There were no Starbucks or Keurig machines during the 1800s (shocking, right?). For a fresh, robust morning cup of joe, people used a manual grinder to prepare coffee beans. Thomas Jefferson’s dentist actually patented the first coffee grinder in the United States in 1798.

How about this item?

Flickr | litlnemo

Toaster

The first electric toaster for home use was invented in 1909. However, a decade later American inventor Charles Strite designed one that automatically popped up the bread when it was ready. Just a few years later, toasting bread got even easier with the advent of sliced bread.

How about the item below?

Auckland Museum via Wikimedia Commons

Carpet Beater

Getting dirt and dust out of carpets was not so simple before the invention of the vacuum cleaner. In the 19th century, homemakers and housekeepers had to hang rugs and knock the grime out of them with a carpet beater. This was especially demanding because the coal and wood used for heating and cooking meant loads of soot.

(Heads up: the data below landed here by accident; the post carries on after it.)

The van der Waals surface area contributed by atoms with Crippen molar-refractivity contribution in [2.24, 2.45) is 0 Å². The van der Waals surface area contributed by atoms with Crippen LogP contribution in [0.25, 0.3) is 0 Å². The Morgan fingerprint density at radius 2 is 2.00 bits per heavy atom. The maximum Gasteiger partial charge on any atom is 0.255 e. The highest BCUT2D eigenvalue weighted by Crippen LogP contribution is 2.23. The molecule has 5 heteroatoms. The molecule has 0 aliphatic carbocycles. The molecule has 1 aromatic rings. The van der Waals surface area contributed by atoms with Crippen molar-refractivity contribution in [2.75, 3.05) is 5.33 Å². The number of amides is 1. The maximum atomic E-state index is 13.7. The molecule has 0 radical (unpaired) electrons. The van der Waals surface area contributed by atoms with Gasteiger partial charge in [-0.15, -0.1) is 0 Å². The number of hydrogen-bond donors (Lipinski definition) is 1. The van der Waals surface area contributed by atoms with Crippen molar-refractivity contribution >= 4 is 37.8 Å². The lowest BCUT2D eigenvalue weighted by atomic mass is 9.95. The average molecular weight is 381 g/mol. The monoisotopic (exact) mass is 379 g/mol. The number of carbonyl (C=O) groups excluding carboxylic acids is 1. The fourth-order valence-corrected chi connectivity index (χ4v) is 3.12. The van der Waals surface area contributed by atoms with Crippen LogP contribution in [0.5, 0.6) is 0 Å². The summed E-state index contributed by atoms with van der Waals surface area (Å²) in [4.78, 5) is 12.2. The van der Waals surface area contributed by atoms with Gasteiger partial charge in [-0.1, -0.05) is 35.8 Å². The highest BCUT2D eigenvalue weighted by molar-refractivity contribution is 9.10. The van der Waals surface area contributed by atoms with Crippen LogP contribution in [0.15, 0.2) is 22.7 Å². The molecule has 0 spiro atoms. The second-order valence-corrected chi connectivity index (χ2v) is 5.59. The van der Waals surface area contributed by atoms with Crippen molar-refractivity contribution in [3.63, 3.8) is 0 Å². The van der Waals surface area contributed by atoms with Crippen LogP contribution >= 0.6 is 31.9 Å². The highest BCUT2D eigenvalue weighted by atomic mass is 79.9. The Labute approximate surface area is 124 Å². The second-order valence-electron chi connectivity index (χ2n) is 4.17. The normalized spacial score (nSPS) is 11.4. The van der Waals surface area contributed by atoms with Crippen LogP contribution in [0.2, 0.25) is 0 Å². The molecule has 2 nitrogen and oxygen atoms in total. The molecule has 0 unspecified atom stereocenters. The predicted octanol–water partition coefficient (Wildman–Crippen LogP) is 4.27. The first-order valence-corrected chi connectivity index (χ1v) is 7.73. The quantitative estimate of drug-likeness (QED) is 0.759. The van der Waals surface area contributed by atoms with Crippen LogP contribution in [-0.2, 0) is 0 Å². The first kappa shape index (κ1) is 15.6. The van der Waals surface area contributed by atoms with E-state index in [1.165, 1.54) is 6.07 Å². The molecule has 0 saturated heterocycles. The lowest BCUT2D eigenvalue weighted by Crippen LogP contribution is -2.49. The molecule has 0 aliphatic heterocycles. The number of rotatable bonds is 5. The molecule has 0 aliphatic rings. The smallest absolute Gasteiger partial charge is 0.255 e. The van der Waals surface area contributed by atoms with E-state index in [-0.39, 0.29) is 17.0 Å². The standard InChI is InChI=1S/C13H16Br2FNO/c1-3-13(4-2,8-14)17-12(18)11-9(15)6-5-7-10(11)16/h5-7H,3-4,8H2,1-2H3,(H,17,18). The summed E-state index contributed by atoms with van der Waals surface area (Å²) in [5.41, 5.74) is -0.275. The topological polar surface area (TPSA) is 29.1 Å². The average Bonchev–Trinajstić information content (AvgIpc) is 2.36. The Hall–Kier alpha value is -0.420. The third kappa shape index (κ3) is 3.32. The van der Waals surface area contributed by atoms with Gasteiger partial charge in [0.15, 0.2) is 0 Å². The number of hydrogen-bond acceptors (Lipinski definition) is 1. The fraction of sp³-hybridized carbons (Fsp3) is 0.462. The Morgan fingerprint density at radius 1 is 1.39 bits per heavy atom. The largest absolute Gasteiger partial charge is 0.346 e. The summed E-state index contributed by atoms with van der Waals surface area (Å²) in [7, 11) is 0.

What about this object below?

Antique Buyer

Hand Mixer

It might not look much like the stand mixer on your counter, but it did the job back in the day. The rotary egg beater was invented in 1884. Its simple yet effective design carried over into the electric version we use today. There were multiple designs, including the unusual style pictured from Meeker’s Antiques’ archives.

How about the item below?

Flickr | Dylan Parker

Bread Box

Moms and grandmas used to bake fresh bread from scratch for their families. The lack of preservatives and packaging gave bread a short shelf life, so people stored loaves in bread boxes to help prevent staleness and mold.

Do you recognize these below?

Wikimedia | James Sloss

Butter Crock

Keeping butter fresh when you don’t have a refrigerator might be a challenge. Butter crocks were designed to prevent the creamy goodness from spoiling. Bonus: The crocks kept the butter perfectly spreadable, as well.

Have you ever wondered if it’s safe to keep butter unrefrigerated? Find out!

Adobe